In reality, country D’s consistent trade deficits in fact do not imply that country D is mortgaging its future to foreigners. Country D’s trade deficit might very well both be a signal that the people and economy of country D are growing stronger and more prosperous over the long run and is fuel for that stronger growth – for stronger growth in country D is what more capital investment in country D’s private economy causes regardless of the nationalities of the investors. (The trade deficits that the U.S. has run for most of its history are almost certainly generally of this happy sort. Witness, for example, the British investments that helped in the 19th century to finance the building of railways in America.)
Further, the fact that country D’s trade deficit, in any particular circumstance, might in fact be the result of such mortgaging as you describe in your tale is a reflection not of trade policy but of the high time preferences (or, if you prefer, the economic myopia) of citizens of country D. High time preferences (or economic myopia) among the citizens of D – whether expressed purely privately or through the agency of government borrowing – might indeed be a problem, but it is neither one that will plausibly be solved by trade restrictions nor one that even requires that the citizens of D trade with foreigners at all. Such profligacy as you correctly suggest is damaging over the long run is perfectly possible to play out exclusively within the borders of country D, without D running a trade deficit.
No accounting convention has caused more misunderstanding, and has served as an excuse for such a large amount of government mischief, as has the so-called “trade deficit” or current-account deficit. On this specific point, I wish to especially applaud Scott for this nice point that he makes in his post:
“Or we sell the Chinese “goods” such as houses in LA, that don’t count as US exports because they are not physically moved overseas.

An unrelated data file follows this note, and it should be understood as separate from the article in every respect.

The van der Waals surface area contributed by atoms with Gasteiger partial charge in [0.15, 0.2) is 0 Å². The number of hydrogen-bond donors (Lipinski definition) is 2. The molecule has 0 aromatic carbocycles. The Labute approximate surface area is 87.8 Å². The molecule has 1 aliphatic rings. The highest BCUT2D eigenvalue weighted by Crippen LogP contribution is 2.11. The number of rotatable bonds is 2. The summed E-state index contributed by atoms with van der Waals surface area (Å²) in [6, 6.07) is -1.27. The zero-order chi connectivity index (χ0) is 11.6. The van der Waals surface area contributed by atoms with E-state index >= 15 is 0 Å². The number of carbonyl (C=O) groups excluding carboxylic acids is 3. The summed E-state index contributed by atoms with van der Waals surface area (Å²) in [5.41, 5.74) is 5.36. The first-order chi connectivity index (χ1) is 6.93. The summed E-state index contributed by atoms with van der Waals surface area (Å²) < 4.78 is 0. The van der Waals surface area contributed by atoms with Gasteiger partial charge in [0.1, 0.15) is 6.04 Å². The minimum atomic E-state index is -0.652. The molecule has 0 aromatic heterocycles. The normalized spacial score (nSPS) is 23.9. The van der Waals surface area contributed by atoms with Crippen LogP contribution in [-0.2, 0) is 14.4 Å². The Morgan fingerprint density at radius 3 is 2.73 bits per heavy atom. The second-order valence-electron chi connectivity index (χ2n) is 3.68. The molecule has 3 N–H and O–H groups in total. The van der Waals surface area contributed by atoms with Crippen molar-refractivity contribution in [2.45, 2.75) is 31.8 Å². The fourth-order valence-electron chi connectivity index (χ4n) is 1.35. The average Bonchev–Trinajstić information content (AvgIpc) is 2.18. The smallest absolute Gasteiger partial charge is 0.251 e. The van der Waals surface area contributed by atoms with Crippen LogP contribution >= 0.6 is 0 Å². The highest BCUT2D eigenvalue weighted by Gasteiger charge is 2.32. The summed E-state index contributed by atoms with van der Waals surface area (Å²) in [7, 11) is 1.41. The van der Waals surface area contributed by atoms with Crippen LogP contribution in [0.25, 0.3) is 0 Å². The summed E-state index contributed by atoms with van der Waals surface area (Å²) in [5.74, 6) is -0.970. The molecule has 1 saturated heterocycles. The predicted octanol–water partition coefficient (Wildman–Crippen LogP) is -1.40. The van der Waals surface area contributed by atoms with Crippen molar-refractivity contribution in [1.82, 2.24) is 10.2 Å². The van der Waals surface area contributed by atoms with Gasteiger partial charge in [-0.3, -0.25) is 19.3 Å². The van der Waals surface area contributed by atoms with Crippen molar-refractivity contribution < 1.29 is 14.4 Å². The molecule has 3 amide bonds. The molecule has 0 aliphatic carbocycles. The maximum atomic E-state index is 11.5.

Our balance of payments accounting doesn’t really correspond to what’s going on in the real world. If we sold the Chinese mobile homes, and put them on a ship to China, they’d count as exports. It sounds crazy, and it is, but that’s how the accounting is done.”
What Scott means here is that dollars spent by non-Americans on real estate in America are conventionally recorded on the capital account and not on the current account. But this accounting convention has no economic significance. So, for example, if Mr. Lee in China earns $1 million selling cloth to Americans and then spends that $1 million on a home in Tucson, that transaction results in a $1 million increase in America’s current-account (“trade”) deficit – or, we might alternatively say, a $1 million increase in America’s capital-account surplus. “Oh my heavens!” then moan the punditocracy and politicians, “Woe is us, for we’re going further into debt to the Chinese – our economy is being torn asunder – our trade policies are flawed – the Chinese are being unfair – foreigners are killing us – we Americans are mortgaging our future and our children’s well-being to foreigners – raise tariffs!”
Yet as Scott correctly points out, if Mr. Lee had instead bought a $1 million American-made mobile home that was shipped to him in China, that American sale and Chinese purchase of a mobile home would have been recorded on the current account and the overall result of these transactions would have been no increase in America’s trade deficit. “Whew!” exclaim the punditocracy and politicians, “Isn’t that wonderful?!” Yet as Scott notes, there is no economic difference between these two transactions other than the fact that, given long-standing accounting conventions, the former transaction (Chinese purchase of a home in Tucson) is recorded on the capital account while the latter transaction (Chinese purchase of an American-made mobile home for export to China) is recorded on the current account.
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Edited by Russell Coates